Genealogy: Travel checklist—Optional bring-alongs

Genealogy: Travel checklist—Optional bring-alongsMBy Barry J. Ewell

The following is a suggested packing list that I have use in my travels.   It’s foundation is from Rick Steves, a well known travel host for PBS.  I have found Rick Steves’ council and ideas to be on target and well thought out.

The list will vary somewhat if you are going to U.S. destinations versus other countries, usually Europe.  Pack light and only what you need.  You will be grateful each and every day of your trip with lighter luggage.

  1. 1. Picnic supplies:
    1.  Bring or buy a small tablecloth to give your meal some extra class (and to wipe the knife on), salt and pepper, a cup, a spoon, a washcloth (to dampen and store in a baggie for cleaning up).
    2. A plastic plate is handy for picnic dinners in your hotel room.
  2. Packing cubes:
    1. These see-through, zip-up mesh containers keep your clothes tightly packed and well organized.
  3. Clothes compressor:
    1. This handy invention — I like the one by Pack-Mate — allows you to pack bulky clothes (like sweaters and jackets) without taking up too much space or creating wrinkles.
    2. Simply put the item in the bag, roll it up to force the air out through the one-way nozzles, and pack it away.
  4. Nightshirt:
    1. Especially for women.
  5. Light warm-up suit:
    1. Use for pajamas, evening lounge outfit, instant modest street wear, smuggling things, and “going” down the hall.
  6. Spot remover:
    1. Bring Shout wipes or a dab of Goop grease remover in a film canister.
  7. Sandals or flip-flops
  8. Slippers:
    1. I bring comfy slippers with leather bottoms on winter trips — great for the flight and for getting cozy in my hotel room.
  9.  Inflatable pillow:
    1. For snoozing on the plane (or “neck nest”).
  10. Pillowcase.
    1. It’s cleaner and possibly more comfortable to stuff your own.
  11. Hair drier:
    1. People with long or thick hair appreciate a travel hair drier in the off-season, when hair takes a long time to dry and it’s cold outside.
    2. These are generally provided in $100-plus hotel rooms.
  12. Hostel sheet:
    1. Hostels require one.
    2. Bring your own (sewn up like a sleeping bag), buy one, or rent a sheet at hostels (about $4 per stay).
    3. It doubles as a beach or picnic blanket, comes in handy on overnight train rides, shields you from dirty blankets in mountain huts, and will save you money in other dorm-type accommodations, which often charge extra for linen or don’t provide it at all.
  13. Tiny lock:
    1. Use it to lock your backpack zippers shut.
    2. Note that if you check your bag on a flight, the lock may be broken to allow the bag to be inspected.
    3. You can improve the odds of your lock’s survival by buying one approved by the TSA (Transportation Security Administration, the agency responsible for airport security).
    4. While you’ll unlock the TSA-approved lock with a combination, security agents will be able to open the lock without damaging it by using a special master key.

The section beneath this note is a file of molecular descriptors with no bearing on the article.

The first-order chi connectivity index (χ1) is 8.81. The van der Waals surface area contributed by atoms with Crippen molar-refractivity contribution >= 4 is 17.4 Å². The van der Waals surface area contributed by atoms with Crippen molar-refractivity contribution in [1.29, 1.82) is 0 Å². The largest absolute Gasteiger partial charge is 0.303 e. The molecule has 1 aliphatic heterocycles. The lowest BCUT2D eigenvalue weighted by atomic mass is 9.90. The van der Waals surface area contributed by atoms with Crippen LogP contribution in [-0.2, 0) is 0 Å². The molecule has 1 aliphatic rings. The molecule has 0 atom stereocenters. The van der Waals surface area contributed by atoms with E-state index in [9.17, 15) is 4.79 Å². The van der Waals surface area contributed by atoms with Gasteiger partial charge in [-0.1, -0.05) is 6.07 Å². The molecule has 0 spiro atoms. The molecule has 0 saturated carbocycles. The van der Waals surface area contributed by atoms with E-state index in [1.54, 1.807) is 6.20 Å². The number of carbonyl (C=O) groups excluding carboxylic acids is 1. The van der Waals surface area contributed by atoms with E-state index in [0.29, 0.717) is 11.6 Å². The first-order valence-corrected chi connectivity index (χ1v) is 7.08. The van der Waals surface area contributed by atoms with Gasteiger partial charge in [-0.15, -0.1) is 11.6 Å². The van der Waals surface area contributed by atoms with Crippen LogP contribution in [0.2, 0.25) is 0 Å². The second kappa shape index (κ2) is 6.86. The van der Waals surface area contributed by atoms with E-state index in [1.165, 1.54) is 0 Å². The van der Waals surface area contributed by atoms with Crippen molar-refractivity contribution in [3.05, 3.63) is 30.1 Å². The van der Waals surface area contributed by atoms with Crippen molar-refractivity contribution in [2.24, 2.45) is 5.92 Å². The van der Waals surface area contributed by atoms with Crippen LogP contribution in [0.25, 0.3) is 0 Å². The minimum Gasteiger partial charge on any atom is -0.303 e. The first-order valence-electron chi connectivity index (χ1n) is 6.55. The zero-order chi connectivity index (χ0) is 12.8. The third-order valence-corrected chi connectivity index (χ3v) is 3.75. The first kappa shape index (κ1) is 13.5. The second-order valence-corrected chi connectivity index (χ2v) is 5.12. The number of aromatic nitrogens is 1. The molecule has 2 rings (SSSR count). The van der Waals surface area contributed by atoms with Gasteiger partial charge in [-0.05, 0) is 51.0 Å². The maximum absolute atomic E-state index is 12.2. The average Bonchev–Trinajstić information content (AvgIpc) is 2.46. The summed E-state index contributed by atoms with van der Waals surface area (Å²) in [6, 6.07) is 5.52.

14. Small flashlight:
    1. Handy for reading under the sheets after “lights out” in the hostel, late-night trips down the hall, exploring castle dungeons, and hypnotizing street thieves.
    2. Tiny-but-powerful LED flashlights — about the size of your thumb — are extremely bright, compact, and lightweight.
  15. Radio, Walkman, MP3 player, or recorder:
    1. Partners can bring a Y-jack for two sets of earphones.
    2. Some travelers use micro-cassette or digital recorders to capture pipe organs, tours, or journal entries.
    3. Some recorders have radios, adding a new dimension to your experience.
  16. Adapters:
    1. Electrical plugs.
  17. 17. Stronger light bulbs:
    1. You can buy these in Europe to give your cheap hotel room more brightness than the 40-watt norm.
  18. Office supplies:
    1. Bring paper, envelopes, and some sticky notes (such as Post-Its) to keep your place in your guidebook.
  19. Small roll of duct tape:
  20.  Mailing tube:
    1. This protects the posters and prints you buy along your trip.
    2. You can trim it to fit inside your backpack (though this obviously limits the dimensions of the posters you can carry).
  21. A good paperback:
    1. There’s plenty of empty time on a trip to either be bored or enjoy some good reading.
    2. If you’re desperate, popular American paperbacks are available in European airports and major train stations (usually for more than double their American price).
  22. Insect repellent:
    1.  Especially for France and Italy.
  23. Collapsible umbrella:
    1. I like one that’s small and compact,
    2. Sturdy and well-constructed enough to withstand strong winds.
  24. Poncho:
    1. Hard-core vagabonds use a poncho — more versatile than a tarp — as protection in a rainstorm, a ground cloth for sleeping, or a beach or picnic blanket.
  25. Gifts:
    1. Local kids love T-shirts.
    2. Gardeners appreciate flower seeds.